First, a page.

Definitely. I guess for someone like me who likes to dive into artists and get into everything, I know that it is important for someone like you who has taken the time to direct all these videos, and to write this music, and record it, and all of that. Especially considering how introspective and cathartic the energy that Skela put into “Project 10” is. (At the conclusion of the tenth video being released, Skela soon released “10” – an album of all the Project 10 singles.) I also consider the way that she ended her last interview with Center Stage Music Center, how she was poised to execute this project. It only makes sense to start from the top of the project to see how this well-executed demonstration in vulnerability truly is a work to consider.

 

 

A few months removed from that cold night in my car, it’s an even colder night as I’m now on a train to Brooklyn. The day after I read the caption on Skela’s post back in December, she announced a three-stop headlining tour that was starting in her New York home. So that’s where I’m headed now, playing “10” in my headphones. It’s 7:30 pm, and I have a ways to go.

The project opener “Sailboat” invokes nostalgia with the opening vocals having the ubiquitous mechanics of a record player. The music video that accompanies the kickoff to Project 10 nicely complements this sentiment. And now, the tone is set for waves of forgotten memories crashing onto the beach of the listener’s thinking pattern, to the revolving synths panning across from left ear to right. I’m paying attention very closely, as the buildup of the melody splashes into a fuller sound. At this point in the song, Skela’s melodies reflect on her muse, yet set the record straight:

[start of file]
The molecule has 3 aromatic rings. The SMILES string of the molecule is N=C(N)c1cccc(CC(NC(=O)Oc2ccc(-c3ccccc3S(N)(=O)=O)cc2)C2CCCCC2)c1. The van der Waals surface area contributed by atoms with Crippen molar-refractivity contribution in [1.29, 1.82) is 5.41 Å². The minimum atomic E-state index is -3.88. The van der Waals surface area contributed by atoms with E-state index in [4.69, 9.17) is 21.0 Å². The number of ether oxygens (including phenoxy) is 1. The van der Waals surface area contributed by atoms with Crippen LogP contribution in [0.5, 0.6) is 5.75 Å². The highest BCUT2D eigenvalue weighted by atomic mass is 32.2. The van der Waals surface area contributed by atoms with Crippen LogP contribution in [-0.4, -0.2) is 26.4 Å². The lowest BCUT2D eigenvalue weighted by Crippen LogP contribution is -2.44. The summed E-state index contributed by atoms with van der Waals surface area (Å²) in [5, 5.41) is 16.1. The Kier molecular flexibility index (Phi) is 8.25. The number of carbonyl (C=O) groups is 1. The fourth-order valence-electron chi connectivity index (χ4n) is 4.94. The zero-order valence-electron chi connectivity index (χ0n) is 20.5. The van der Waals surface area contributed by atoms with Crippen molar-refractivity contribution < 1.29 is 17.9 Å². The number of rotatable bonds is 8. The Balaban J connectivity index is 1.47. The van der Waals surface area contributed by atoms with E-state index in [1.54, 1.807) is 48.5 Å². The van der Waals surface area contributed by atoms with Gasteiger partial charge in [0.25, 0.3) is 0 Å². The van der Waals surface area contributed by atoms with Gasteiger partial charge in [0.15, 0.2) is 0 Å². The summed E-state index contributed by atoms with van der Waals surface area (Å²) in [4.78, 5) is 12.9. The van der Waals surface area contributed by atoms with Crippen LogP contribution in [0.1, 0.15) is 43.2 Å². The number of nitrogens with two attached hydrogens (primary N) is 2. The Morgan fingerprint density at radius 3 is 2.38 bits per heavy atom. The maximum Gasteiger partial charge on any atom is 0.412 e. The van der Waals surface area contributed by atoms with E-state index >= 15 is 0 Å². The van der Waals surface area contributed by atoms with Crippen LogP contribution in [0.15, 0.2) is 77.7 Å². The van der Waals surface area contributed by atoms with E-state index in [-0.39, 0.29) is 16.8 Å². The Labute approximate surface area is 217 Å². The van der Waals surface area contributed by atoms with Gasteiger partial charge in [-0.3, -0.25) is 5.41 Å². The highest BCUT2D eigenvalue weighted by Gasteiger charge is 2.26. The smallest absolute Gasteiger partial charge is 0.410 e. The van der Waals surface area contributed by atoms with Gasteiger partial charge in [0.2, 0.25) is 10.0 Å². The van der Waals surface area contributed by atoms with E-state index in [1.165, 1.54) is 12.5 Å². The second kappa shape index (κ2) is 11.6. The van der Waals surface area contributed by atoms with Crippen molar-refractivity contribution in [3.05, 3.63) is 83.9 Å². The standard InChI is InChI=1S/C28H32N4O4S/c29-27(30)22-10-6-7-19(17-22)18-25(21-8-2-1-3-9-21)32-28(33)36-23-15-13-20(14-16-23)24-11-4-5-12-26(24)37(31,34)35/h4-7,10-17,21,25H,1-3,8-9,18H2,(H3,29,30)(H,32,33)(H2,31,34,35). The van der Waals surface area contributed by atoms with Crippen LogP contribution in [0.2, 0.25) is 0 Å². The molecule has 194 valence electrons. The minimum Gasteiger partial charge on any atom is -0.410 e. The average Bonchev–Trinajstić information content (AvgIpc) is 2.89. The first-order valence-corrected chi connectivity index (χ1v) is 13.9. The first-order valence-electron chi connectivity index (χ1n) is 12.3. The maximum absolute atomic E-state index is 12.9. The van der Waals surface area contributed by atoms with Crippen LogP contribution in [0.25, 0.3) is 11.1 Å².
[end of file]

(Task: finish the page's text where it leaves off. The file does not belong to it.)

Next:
Just know that I wanted you to stay.

Fittingly, track 2’s opening guitars are very reminiscent of a drive down the Pacific Coast Highway. Skela recently moved to Los Angeles, California. As a New Yorker, describe any inspiration in your new LA home that does not exist here in your creative process.

“Pretty much everything, because I’ve lived in New York my entire life, so going to LA is like a fresh palette. So that’s what going to LA will have that NY for me will never have. A new beginning, a fresh start, you know?”

With Project 10 taking place during your transition from east to west, how has this time period strengthened you – not only as a musician, but as a person?

“It’s weird . . . there’s always a divide between who you actually are, and then who you are to your music, if that makes sense. I feel like I’ve grown a lot into the person that I actually am in the past couple of months by moving, and by also putting out this project at the same time . . . a tremendous amount of growth for me personally came from setting out to do a project that was a little bit more than I can handle, in terms of biting off what you can chew.